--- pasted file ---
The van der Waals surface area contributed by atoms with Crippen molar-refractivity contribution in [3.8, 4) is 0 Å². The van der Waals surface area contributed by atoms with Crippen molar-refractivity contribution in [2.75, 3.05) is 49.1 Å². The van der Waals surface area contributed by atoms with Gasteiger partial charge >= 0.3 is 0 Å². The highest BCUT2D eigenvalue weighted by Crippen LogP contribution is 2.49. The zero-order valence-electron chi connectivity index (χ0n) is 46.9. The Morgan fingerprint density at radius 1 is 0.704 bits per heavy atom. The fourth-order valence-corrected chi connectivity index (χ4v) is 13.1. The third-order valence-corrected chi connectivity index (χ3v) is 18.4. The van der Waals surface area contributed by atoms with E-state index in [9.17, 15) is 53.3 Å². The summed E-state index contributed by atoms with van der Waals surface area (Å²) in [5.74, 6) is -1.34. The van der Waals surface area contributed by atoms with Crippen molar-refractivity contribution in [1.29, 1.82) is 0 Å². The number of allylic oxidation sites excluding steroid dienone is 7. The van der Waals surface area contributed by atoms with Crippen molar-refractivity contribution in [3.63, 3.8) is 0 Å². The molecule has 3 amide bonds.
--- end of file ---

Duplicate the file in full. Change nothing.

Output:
The van der Waals surface area contributed by atoms with Crippen molar-refractivity contribution in [3.8, 4) is 0 Å². The van der Waals surface area contributed by atoms with Crippen molar-refractivity contribution in [2.75, 3.05) is 49.1 Å². The van der Waals surface area contributed by atoms with Gasteiger partial charge >= 0.3 is 0 Å². The highest BCUT2D eigenvalue weighted by Crippen LogP contribution is 2.49. The zero-order valence-electron chi connectivity index (χ0n) is 46.9. The Morgan fingerprint density at radius 1 is 0.704 bits per heavy atom. The fourth-order valence-corrected chi connectivity index (χ4v) is 13.1. The third-order valence-corrected chi connectivity index (χ3v) is 18.4. The van der Waals surface area contributed by atoms with E-state index in [9.17, 15) is 53.3 Å². The summed E-state index contributed by atoms with van der Waals surface area (Å²) in [5.74, 6) is -1.34. The van der Waals surface area contributed by atoms with Crippen molar-refractivity contribution in [1.29, 1.82) is 0 Å². The number of allylic oxidation sites excluding steroid dienone is 7. The van der Waals surface area contributed by atoms with Crippen molar-refractivity contribution in [3.63, 3.8) is 0 Å². The molecule has 3 amide bonds.